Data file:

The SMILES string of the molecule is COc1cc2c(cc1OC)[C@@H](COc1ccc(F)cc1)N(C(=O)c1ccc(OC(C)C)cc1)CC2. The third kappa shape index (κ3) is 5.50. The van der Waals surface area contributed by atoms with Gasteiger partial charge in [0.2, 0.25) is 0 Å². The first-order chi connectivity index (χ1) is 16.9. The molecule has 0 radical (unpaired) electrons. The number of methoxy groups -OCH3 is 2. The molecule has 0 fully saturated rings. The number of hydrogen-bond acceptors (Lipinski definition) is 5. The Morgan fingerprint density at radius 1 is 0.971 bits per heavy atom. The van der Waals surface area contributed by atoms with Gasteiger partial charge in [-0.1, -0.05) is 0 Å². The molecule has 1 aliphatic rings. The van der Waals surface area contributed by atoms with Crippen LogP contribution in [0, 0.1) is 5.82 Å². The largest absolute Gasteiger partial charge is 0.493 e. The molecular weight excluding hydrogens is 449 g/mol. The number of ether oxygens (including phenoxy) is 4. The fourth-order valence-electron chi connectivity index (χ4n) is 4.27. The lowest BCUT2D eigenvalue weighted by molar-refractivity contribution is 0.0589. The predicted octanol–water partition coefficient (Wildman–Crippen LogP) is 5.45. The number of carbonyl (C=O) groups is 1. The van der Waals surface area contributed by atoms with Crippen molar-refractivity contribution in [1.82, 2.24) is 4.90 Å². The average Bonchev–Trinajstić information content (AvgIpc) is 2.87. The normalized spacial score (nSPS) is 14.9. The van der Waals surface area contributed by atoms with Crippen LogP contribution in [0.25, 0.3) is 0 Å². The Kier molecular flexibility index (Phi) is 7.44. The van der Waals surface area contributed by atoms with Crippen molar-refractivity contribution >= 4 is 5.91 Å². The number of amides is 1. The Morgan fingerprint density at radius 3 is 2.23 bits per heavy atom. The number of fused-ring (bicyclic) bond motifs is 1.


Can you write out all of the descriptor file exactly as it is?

The SMILES string of the molecule is COc1cc2c(cc1OC)[C@@H](COc1ccc(F)cc1)N(C(=O)c1ccc(OC(C)C)cc1)CC2. The third kappa shape index (κ3) is 5.50. The van der Waals surface area contributed by atoms with Gasteiger partial charge in [0.2, 0.25) is 0 Å². The first-order chi connectivity index (χ1) is 16.9. The molecule has 0 radical (unpaired) electrons. The number of methoxy groups -OCH3 is 2. The molecule has 0 fully saturated rings. The number of hydrogen-bond acceptors (Lipinski definition) is 5. The Morgan fingerprint density at radius 1 is 0.971 bits per heavy atom. The van der Waals surface area contributed by atoms with Gasteiger partial charge in [-0.1, -0.05) is 0 Å². The molecule has 1 aliphatic rings. The van der Waals surface area contributed by atoms with Crippen LogP contribution in [0, 0.1) is 5.82 Å². The largest absolute Gasteiger partial charge is 0.493 e. The molecular weight excluding hydrogens is 449 g/mol. The number of ether oxygens (including phenoxy) is 4. The fourth-order valence-electron chi connectivity index (χ4n) is 4.27. The lowest BCUT2D eigenvalue weighted by molar-refractivity contribution is 0.0589. The predicted octanol–water partition coefficient (Wildman–Crippen LogP) is 5.45. The number of carbonyl (C=O) groups is 1. The van der Waals surface area contributed by atoms with Crippen molar-refractivity contribution in [1.82, 2.24) is 4.90 Å². The average Bonchev–Trinajstić information content (AvgIpc) is 2.87. The normalized spacial score (nSPS) is 14.9. The van der Waals surface area contributed by atoms with Crippen LogP contribution in [0.25, 0.3) is 0 Å². The Kier molecular flexibility index (Phi) is 7.44. The van der Waals surface area contributed by atoms with Crippen molar-refractivity contribution >= 4 is 5.91 Å². The number of amides is 1. The Morgan fingerprint density at radius 3 is 2.23 bits per heavy atom. The number of fused-ring (bicyclic) bond motifs is 1.